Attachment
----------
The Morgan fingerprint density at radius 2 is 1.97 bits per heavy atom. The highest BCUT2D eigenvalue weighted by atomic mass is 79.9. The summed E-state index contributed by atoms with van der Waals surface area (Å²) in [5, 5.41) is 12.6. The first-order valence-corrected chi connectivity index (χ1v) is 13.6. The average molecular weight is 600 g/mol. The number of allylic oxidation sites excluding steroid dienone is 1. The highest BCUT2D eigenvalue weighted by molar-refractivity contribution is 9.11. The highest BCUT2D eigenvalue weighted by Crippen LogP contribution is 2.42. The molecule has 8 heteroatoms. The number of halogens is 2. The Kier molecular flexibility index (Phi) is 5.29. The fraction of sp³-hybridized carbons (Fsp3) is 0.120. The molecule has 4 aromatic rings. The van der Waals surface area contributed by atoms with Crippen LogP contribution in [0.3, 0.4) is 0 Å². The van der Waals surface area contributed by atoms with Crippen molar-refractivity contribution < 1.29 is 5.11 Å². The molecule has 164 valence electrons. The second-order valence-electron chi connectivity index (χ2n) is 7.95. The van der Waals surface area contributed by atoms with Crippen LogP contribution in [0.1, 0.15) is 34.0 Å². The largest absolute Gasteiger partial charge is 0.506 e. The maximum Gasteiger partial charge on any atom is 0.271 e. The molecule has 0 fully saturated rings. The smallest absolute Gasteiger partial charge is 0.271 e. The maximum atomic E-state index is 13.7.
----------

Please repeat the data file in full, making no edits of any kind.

The Morgan fingerprint density at radius 2 is 1.97 bits per heavy atom. The highest BCUT2D eigenvalue weighted by atomic mass is 79.9. The summed E-state index contributed by atoms with van der Waals surface area (Å²) in [5, 5.41) is 12.6. The first-order valence-corrected chi connectivity index (χ1v) is 13.6. The average molecular weight is 600 g/mol. The number of allylic oxidation sites excluding steroid dienone is 1. The highest BCUT2D eigenvalue weighted by molar-refractivity contribution is 9.11. The highest BCUT2D eigenvalue weighted by Crippen LogP contribution is 2.42. The molecule has 8 heteroatoms. The number of halogens is 2. The Kier molecular flexibility index (Phi) is 5.29. The fraction of sp³-hybridized carbons (Fsp3) is 0.120. The molecule has 4 aromatic rings. The van der Waals surface area contributed by atoms with Crippen LogP contribution in [0.3, 0.4) is 0 Å². The van der Waals surface area contributed by atoms with Crippen molar-refractivity contribution < 1.29 is 5.11 Å². The molecule has 164 valence electrons. The second-order valence-electron chi connectivity index (χ2n) is 7.95. The van der Waals surface area contributed by atoms with Crippen LogP contribution in [0.1, 0.15) is 34.0 Å². The largest absolute Gasteiger partial charge is 0.506 e. The maximum Gasteiger partial charge on any atom is 0.271 e. The molecule has 0 fully saturated rings. The smallest absolute Gasteiger partial charge is 0.271 e. The maximum atomic E-state index is 13.7.